Maine School-Located Influenza Vaccination Campaign during the 2009 HIN1 pandemic
  • Maine distributed most of their 2009 H1N1pdm MIV through school-located influenza vaccine campaigns
  • US CDC and Maine CDC collaborated on a state-wide evaluation of VE against absenteeism
    • VE was 33% (95% CI = 26-40) against absences of 3+ days a
  • VE against lab-confirmed influenza in Cumberland county
    • VE was 69% (95% CI = 12-89) b

(a) Graitcer, SB et al. (2012) . Vaccine 30: 4835-4841..

(b) Uzicanin, A et al. (2012) . JID 206: 1059-1067

key points related to influenza vaccine effectiveness program at cdc
Key points related to Influenza Vaccine Effectiveness Program at CDC
  • Robust system for measuring VE
    • Most seasons, able to estimate overall VE as well as age group-specific VE
  • Able to formulate rapid (intra-season) VE estimates
    • Important for seasonal and pandemic communications
  • Geographically dispersed sites – so mitigates risk of geographic variability in disease occurrence
  • During 2009 H1N1 pandemic
    • Sites mobilized quickly and effectively despite early onset of disease
    • Able to initiate special project to address VE in specific populations to augment understanding of vaccine performance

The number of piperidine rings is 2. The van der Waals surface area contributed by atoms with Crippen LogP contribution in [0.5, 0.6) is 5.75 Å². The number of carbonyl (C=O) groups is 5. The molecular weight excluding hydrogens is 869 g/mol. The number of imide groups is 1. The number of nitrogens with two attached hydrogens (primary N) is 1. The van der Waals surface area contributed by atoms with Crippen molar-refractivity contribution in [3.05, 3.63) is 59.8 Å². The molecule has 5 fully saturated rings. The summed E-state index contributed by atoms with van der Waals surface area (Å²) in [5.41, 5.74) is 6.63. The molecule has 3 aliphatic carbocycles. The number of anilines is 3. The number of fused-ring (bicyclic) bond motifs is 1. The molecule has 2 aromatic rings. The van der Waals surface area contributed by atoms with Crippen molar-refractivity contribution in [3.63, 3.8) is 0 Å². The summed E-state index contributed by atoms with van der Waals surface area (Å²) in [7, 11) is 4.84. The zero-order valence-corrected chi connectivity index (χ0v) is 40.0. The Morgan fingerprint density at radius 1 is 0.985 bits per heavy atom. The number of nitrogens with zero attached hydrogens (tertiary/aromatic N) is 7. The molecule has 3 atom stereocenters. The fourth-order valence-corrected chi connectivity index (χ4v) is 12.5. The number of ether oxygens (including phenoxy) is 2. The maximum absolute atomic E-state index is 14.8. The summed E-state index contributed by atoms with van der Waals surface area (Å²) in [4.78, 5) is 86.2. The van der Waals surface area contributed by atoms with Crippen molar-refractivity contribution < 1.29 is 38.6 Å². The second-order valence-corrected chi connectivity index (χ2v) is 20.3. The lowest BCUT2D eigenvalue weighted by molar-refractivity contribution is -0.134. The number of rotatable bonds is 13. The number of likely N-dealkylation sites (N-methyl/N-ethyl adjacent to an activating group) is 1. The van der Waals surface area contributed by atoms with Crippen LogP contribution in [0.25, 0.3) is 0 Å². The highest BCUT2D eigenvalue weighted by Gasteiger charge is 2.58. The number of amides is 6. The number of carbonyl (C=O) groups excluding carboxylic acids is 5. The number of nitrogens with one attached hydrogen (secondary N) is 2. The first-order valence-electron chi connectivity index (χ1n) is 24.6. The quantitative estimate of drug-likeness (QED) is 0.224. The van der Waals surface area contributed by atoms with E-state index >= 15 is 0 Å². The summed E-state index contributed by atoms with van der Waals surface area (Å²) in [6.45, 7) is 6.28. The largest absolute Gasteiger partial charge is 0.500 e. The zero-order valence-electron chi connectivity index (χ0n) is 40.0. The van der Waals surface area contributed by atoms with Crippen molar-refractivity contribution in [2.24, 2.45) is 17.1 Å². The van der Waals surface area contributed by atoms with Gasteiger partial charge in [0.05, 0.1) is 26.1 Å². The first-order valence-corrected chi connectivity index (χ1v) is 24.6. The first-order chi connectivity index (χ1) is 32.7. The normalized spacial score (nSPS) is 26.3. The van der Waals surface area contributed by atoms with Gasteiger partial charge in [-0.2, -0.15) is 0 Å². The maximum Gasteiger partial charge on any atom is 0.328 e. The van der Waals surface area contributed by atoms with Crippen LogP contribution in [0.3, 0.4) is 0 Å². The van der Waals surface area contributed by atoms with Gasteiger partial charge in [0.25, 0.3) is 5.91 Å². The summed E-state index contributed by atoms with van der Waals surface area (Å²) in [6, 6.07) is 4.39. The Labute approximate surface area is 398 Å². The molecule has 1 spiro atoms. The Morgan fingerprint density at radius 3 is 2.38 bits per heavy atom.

• Late arrival of vaccine compared to disease limited ability to conduct subgroup analyses
can the us ve system measure product specific ve during a pandemic
Can the US VE system measure product-specific VE during a pandemic?


  • Temporal overlap between disease and vaccination will limit power


  • Robust system for measuring VE – so, with high AR, can get VE
  • High mortality associated with H5 pandemic may reduce ability to fully mobilize sites
  • Mobilized US VE sites and other platforms for 2009 H1N1 pandemic successfully
  • Geographic location of sites might not reflect distribution of product in a way that makes product VE estimates possible
  • Geographically dispersed sites – so should capture cases
  • Currently, 30% of product information is left blank, reducing power to address this question
  • Capture vaccine product information
  • CDC plans to estimate overall and age-group-specific VE for pandemic vaccine during the next pandemic
    • Using existing seasonal VE program platforms, primarily
  • CDC can’t guarantee that product-specific VE estimates will be derived from its work during the next pandemic
    • Sample size available:
      • number of sites/cases in current systems
      • late delivery of vaccines compared with disease
      • Limited ability to expand during a severe pandemic
      • Limited ability to maintain a larger system in advance of a pandemic
      • Human resource challenges during a severe pandemic
    • Distribution of vaccine products uncertain
  • Will continue to plan for pandemic VE work, and this conclusion could be modified in the future